3 Answers 3


In my view, in a professional job we develop software not because we like or need the end result, but to solve our customers' problems. (So there is a notable difference compared to open source development where we are typically solving our own problems, being among the users of the software.)

In my career up to now, I have been working on software handling car rentals, SGML/XML document management, mobile network design, airline checkin, telecom data processing etc. - hardly anything I myself could even indirectly use in my normal life. And that's just fine. I found my motivation in delivering working software which solved our users' problems, thus making them satisfied and happy. I was gratified by the smiles on users' or coworkers' face - or oftentimes, when we couldn't even meet face to face, by their emails thanking for the good job I did, and telling how it made their life easier. And even without such feedback, often it was enough to just know that I did a good job, I gave my best, and I produced something I am happy to put my name on, and to think back to later.

Although it certainly helps, you don't need to be profoundly interested in the domain, or the end product, of the software you are working on. You can find the motivation within if you look for it. Actually, one aspect of being a professional is the ability to find and keep up your inner motivation of the good craftsman, which ensures you produce consistently good results.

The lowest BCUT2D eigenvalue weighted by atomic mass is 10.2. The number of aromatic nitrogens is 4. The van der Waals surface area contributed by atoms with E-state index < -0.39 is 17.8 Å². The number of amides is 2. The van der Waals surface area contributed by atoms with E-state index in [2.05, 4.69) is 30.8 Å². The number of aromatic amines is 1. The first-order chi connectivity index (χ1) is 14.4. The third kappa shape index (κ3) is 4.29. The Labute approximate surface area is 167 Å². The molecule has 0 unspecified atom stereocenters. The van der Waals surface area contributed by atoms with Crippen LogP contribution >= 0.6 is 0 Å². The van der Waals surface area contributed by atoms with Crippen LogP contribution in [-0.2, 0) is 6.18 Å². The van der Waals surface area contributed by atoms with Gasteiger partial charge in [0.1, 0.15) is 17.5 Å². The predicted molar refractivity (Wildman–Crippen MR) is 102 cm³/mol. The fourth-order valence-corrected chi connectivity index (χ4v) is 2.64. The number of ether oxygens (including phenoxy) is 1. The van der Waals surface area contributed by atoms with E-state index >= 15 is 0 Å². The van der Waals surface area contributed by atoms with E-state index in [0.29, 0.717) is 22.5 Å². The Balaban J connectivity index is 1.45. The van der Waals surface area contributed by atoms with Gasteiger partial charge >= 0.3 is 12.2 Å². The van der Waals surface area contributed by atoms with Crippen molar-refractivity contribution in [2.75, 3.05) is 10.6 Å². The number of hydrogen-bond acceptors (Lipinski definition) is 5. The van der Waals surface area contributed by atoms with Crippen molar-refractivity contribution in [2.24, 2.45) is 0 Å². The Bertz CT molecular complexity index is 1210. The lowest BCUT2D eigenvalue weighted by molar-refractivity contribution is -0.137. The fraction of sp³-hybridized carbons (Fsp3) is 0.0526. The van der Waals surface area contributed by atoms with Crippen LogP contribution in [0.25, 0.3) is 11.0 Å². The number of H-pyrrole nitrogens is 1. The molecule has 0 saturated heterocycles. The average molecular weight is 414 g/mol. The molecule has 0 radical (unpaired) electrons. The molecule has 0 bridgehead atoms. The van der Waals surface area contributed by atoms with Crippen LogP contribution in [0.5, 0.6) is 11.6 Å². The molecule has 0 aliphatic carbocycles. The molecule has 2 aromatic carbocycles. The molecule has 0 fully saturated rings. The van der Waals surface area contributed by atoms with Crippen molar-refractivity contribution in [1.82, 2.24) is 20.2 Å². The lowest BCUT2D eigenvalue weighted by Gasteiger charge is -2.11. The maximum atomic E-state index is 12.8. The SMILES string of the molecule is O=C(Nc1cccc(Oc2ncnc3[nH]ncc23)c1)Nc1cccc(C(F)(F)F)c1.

(This is not to say you should do just any work you are offered - naturally there are limits to our skills and interests, not to mention ethical considerations like not wanting to work for shady businesses, companies producing stuff harmful for people's health or the environment etc. My point is just that IMHO you may be limiting your sphere of interest too much.)

Note also that it is acceptable to apply for jobs you aren't that much interested in, simply to get experience in interviewing, improve your presentation / negotiation skills etc. And while talking to them in an interview, who knows - you might actually get interested in working with them! However, if you are absolutely sure you would never take that job, you shouldn't apply indeed.

  • Well, still beats my current subject: cows! :-)
    – Recipe
    Commented Nov 10, 2014 at 17:32